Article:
Product → Channel & Channel → Model
Most Web3 companies are still very early and in the process to find Community-Market Fit or Market-Product Fit, but is important to keep in mind how does your potential product fits within different acquisition channels and how these channels fit your business model.
Peter Thiel (co-founder of Paypal) famously said:
Most companies get zero distribution channels to work. If you get just one channel to work you have a great business. If you try for several but don’t nail one, you’re finished — source: “Zero to One”
Simply defined, Product-Channel fit means finding one or two scalable acquisition channels that drive the type of users who will find the most value at that specific point in time with the current state of your community or product. This is equally true for Web2 as Web3 organizations.
Products are built to fit with channels. Channels do not mold to products — Brian Balfour
Channel-Model fit is defined by how your customer acquisition channels drive sustainable business value.
As it was discussed in my previous article *“Growth Frameworks from Web2 to Web3” companies need to be able to answer the question How do we scale? as a first step to be able to build a sound growth strategy.
For Web3 organizations or DAOs like JUMP, traditional customer acquisition channels and growth frameworks like Organic Growth Loops or Product-Led growth are still relevant for the industry. But the exciting part is the whole new set of channels and strategies to explore within the Web3 ecosystem, like token incentives, community ownership, and product partnerships as growth levers driven by creating more business value through expanding the acquisition and distribution loops.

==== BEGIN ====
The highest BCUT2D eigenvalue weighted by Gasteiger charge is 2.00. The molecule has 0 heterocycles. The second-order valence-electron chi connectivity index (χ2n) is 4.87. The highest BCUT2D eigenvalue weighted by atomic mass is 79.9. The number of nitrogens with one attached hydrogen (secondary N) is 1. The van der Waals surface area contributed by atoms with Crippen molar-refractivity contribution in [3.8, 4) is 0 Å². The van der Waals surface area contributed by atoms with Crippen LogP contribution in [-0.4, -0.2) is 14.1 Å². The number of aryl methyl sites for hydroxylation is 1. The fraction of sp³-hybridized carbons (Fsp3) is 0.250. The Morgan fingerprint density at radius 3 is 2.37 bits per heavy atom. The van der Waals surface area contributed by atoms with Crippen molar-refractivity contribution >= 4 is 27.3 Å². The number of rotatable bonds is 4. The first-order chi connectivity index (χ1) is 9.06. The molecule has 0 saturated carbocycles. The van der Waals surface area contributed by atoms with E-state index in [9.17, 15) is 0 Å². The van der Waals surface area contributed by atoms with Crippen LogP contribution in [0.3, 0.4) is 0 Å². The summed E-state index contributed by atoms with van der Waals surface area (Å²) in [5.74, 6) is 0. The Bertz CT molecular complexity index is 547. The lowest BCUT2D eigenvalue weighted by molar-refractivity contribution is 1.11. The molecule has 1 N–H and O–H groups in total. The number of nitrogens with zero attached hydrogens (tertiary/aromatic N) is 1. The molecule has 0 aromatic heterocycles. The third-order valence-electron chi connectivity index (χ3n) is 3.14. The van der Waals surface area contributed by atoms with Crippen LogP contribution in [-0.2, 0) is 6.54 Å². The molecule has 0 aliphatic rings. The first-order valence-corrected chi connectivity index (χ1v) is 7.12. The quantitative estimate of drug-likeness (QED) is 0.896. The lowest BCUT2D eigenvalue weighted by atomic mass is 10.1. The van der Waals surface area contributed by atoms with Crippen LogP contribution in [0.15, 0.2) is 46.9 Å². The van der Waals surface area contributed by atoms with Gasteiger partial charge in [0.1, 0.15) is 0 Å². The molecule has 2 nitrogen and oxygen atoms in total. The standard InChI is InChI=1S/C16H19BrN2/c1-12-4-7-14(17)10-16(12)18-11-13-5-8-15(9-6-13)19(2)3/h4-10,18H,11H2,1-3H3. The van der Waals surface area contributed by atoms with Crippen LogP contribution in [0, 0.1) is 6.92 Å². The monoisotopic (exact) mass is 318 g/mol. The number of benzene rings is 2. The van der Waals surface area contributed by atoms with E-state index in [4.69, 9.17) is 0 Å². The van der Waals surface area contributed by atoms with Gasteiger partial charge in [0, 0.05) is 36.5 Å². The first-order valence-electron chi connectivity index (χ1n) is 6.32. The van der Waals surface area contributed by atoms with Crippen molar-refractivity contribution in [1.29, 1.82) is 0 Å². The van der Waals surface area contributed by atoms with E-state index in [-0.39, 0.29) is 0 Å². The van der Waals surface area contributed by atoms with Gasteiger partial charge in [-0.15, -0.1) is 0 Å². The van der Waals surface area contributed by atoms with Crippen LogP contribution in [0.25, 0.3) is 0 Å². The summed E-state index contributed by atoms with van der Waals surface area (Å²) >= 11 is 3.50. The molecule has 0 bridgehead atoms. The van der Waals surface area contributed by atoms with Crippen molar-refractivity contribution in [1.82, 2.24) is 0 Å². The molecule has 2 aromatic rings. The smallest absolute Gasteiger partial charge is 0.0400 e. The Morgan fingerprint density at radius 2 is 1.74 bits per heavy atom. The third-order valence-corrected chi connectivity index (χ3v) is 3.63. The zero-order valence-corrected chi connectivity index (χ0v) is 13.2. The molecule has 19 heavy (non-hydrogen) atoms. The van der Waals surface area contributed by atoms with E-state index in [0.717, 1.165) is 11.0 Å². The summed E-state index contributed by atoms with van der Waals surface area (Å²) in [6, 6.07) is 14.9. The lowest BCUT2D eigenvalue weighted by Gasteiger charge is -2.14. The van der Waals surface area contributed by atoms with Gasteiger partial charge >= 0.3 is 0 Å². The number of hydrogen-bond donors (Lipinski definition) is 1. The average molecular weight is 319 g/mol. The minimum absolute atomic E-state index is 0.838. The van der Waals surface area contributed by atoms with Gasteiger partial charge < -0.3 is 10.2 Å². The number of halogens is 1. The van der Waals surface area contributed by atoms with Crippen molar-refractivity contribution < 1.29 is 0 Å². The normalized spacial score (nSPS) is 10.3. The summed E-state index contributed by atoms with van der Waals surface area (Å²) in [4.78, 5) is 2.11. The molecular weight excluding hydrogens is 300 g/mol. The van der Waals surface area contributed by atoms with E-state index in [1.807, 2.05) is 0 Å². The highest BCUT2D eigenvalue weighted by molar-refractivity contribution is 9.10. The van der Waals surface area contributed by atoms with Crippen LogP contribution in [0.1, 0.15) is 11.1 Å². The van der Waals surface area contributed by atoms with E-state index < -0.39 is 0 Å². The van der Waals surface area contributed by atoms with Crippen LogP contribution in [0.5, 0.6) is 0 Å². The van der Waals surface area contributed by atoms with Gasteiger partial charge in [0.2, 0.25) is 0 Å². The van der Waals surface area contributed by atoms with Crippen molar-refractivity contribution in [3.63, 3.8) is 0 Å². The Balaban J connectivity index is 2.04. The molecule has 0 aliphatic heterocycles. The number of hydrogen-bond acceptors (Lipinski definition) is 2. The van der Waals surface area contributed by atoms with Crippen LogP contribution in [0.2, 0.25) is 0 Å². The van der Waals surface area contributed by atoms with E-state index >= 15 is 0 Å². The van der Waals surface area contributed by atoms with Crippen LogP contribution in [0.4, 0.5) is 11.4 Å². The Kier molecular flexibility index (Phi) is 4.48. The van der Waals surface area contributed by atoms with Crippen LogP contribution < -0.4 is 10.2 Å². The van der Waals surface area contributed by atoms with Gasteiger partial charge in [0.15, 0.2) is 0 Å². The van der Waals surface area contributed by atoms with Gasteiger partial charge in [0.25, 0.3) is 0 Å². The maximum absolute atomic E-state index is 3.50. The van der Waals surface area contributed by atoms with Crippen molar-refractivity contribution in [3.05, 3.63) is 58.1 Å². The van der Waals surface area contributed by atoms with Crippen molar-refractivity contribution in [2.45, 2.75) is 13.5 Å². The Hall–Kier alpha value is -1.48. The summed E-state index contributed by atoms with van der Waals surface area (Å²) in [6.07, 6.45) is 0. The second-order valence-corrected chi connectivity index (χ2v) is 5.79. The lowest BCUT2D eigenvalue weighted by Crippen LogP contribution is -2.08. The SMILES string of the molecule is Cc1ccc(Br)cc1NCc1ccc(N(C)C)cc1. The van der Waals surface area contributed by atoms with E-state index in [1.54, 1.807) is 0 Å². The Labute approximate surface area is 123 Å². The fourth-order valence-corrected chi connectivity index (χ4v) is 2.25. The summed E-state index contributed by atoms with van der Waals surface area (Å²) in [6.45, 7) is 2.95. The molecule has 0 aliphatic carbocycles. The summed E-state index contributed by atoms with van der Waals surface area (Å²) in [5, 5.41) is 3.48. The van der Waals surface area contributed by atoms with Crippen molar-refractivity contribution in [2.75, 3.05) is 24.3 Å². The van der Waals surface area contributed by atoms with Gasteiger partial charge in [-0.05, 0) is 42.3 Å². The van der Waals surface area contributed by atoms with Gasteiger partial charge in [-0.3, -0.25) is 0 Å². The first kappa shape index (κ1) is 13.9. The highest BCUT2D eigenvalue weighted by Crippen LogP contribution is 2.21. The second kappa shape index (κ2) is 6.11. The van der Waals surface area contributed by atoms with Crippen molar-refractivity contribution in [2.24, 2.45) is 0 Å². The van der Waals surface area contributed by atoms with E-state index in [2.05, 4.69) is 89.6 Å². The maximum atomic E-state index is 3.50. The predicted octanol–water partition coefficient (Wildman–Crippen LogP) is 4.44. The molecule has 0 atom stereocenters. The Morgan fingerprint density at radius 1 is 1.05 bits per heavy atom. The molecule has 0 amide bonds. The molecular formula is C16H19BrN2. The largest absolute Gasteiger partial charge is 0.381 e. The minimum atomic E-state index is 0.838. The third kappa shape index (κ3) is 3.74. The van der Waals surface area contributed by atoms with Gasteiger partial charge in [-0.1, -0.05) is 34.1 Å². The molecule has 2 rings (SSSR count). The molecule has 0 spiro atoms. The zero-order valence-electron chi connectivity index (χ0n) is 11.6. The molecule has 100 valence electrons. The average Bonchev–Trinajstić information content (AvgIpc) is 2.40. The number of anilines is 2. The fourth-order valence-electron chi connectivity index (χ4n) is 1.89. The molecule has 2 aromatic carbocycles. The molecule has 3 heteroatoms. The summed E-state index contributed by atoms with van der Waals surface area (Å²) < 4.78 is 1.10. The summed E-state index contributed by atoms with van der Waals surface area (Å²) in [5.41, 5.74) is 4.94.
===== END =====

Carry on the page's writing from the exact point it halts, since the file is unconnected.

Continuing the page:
Your Lasting Growth Strategy
Web3 companies can follow similar paths to Web2 companies to uncover their growth model and levers. In both cases, the organization's vision and mission, early-adopters or community, business model, acquisition, and distribution channels will shape your growth model.
Is important to note that a strategy is not about the specific goals, metrics, and roadmaps. These are often confused as a strategy, but they are rather the elements that can help you answer the questions and hypotheses that will help inform your strategy,
Distribution = Defensibility = More Distribution — Reforge
In summary, whether you are a centralized or decentralized Web3 company, there are four core concepts that your overall Growth Strategy should be addressing:
- Build trust
- Remove friction
- Accelerate the time-to-value
- Product-led distribution
As Reforge put it’s better “A Growth Strategy is about getting the most out of our existing product and existing target market, by removing barriers to access and increasing product distribution”
Growth is about building a compounding, deterministic, repeatable, and sustainable system that can help you answer what’s the company growth model, this is true for both Web2 and Web3 companies.
Web3 brings a whole new world of possibilities and challenges for founders and growth teams. These are exciting times! I would imagine this was a similar feeling to the early days of companies like Facebook, Uber or Airbnb, trying to figure out what would become the foundation levers for growth across all the tech industry